Today, as I announce the model for the delivery of social security in Scotland and publish the evidence supporting this decision, we mark the next significant milestone in building Scotland's new social security system.
I will outline the shape and approach of Scotland's social security agency and touch on both the estimated number of people it will employ and on the estimated costs involved in delivery.
In the autumn, I will announce the location of the agency and the next steps on our assessment model for determining eligibility for benefits.
Following the decision last March to establish a new executive agency, we have undertaken a second stage options appraisal to examine how the agency could deliver a rights-based social security service in a way that both best aligns with our core principles of dignity, fairness and respect, and achieves value for money.
In doing so, we have again underlined our commitment to co-production and transparency by involving partners from the third sector, local government and academia, and using the responses to the social security consultation to determine and assess the appraisal criteria.
A formidable and detailed analytical task which has led to a thorough and balanced options appraisal report, which itself demonstrates the integrity and robustness of the process and the evidence base we have worked from.
Presiding Officer, our preferred model for delivery has two key strands.
Ten of the 11 devolved benefits will be delivered directly by the new social security agency itself through an efficient centralised function.
But critically, our social security agency will also provide locally accessible face-to-face pre-claims advice and support – co-located, where possible, in places people already visit.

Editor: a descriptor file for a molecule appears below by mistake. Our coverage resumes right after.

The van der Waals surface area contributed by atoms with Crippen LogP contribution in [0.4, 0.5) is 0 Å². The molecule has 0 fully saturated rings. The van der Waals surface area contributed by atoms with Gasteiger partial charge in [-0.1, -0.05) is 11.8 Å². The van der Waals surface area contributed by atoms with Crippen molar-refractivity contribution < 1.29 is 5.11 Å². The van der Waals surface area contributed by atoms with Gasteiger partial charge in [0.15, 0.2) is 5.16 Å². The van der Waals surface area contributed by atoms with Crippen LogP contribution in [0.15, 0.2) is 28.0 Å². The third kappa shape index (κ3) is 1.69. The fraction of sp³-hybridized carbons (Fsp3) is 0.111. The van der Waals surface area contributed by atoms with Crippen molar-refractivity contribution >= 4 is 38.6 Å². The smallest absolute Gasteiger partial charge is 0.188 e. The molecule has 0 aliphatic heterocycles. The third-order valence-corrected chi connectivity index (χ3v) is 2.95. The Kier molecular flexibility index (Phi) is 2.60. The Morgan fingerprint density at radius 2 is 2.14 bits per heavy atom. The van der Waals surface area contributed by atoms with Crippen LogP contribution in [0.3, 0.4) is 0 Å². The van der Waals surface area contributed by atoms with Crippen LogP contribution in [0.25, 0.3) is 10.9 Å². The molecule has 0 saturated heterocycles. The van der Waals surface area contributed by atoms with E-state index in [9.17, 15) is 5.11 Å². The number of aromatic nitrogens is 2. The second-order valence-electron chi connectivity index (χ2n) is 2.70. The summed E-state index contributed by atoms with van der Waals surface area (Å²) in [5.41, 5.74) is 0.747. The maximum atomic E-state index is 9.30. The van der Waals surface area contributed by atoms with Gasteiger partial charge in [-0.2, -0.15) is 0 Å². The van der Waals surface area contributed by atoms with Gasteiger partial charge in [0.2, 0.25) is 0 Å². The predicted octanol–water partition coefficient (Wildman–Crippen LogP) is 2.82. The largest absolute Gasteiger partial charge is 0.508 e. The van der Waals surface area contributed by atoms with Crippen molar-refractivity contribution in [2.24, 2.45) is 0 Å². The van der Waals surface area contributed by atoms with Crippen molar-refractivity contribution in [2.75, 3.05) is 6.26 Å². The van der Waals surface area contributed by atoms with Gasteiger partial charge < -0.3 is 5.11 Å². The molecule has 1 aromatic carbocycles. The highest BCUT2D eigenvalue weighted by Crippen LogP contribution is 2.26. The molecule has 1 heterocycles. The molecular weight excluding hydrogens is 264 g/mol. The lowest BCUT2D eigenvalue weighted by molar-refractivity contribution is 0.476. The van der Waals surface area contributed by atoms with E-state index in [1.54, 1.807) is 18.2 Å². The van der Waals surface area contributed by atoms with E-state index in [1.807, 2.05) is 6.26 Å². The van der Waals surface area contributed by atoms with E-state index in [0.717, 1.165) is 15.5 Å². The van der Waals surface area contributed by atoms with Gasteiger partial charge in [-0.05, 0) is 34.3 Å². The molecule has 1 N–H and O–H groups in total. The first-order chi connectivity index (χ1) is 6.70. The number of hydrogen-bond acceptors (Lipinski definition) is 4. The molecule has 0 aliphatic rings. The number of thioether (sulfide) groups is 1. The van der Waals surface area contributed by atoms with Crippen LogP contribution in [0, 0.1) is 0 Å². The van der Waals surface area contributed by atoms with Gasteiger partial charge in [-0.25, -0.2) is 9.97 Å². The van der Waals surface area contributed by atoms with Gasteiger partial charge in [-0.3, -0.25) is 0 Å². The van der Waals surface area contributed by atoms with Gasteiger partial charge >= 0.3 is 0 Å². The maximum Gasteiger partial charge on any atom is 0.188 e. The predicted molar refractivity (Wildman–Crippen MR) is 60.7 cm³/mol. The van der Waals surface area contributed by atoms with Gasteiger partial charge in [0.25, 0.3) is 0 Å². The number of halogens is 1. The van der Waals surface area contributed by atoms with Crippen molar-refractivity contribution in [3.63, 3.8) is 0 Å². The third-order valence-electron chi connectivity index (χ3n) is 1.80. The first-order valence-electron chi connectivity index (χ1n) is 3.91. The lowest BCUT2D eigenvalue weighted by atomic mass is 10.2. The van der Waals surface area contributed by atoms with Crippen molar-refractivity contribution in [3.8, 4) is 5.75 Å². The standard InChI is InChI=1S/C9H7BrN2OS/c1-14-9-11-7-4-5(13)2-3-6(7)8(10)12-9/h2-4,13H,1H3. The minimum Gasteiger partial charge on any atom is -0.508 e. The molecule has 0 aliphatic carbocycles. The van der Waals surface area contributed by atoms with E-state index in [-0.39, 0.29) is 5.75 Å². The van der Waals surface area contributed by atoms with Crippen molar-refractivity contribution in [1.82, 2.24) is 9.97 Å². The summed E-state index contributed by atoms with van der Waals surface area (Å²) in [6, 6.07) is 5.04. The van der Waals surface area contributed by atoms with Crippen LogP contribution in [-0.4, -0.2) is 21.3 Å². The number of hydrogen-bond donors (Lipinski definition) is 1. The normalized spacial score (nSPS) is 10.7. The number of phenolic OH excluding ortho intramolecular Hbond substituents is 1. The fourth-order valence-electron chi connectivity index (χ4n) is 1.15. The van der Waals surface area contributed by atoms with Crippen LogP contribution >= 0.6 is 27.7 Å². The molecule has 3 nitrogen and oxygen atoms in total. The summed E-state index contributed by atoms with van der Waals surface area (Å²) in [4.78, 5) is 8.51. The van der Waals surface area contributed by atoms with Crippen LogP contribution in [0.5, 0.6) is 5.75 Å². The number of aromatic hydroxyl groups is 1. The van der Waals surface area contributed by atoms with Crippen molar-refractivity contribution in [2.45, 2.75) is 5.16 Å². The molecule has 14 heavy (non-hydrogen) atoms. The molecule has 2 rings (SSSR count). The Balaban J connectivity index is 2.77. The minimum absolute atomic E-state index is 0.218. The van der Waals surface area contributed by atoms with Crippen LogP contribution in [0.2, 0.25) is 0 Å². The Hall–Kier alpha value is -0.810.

Discretionary Housing Payments and the Scottish Welfare Fund will continue to be delivered by local authorities.
This option will best deliver on our key objectives:
- consistency of provision across Scotland
- a person centred, rights based service
- a strong local, human face to improve accessibility and support
- the safe and secure transition for the 1.4 million who rely on this support
Presiding Officer, that local presence will be one of the key differences between our social security agency and the existing UK system.
Our approach will provide both a consistency of service across Scotland, irrespective of where an individual lives, and a more responsive service.
We welcome the 11 benefits being devolved, but too much remains reserved and will continue to be delivered in a UK system that has all of the deficiencies and faults our consultation responses so eloquently detail. We want to see all of welfare devolved, so the agency we are creating will have built into it the ability to expand to accommodate new powers in the future.
Our next steps will be to decide on that central location. Again we will take a systematic, evidence-based approach, taking into account a variety of socio-economic factors and using the same multi-criteria framework used for the wider options appraisal.
And in identifying co-location opportunities for the local presence that is central to our model, we will begin discussions with local partners.
Presiding Officer, there is no doubt the jobs created in the new agency will bring major economic benefit to Scotland. Once fully operational, we estimate that at least 1500 people will work in Scotland's social security agency.
And by providing a local presence across Scotland, these jobs will not be confined to one central location.
And you would expect, we required the options appraisal to closely examine the estimated running costs of the new system.
I am pleased to report that our chosen delivery model not only meets our principles – it also represents the best value for money.
While figures will be refined as we move forward, when fully delivering all the benefits, we estimate the annual running costs of the agency will be around £150 million.
Vision for assessments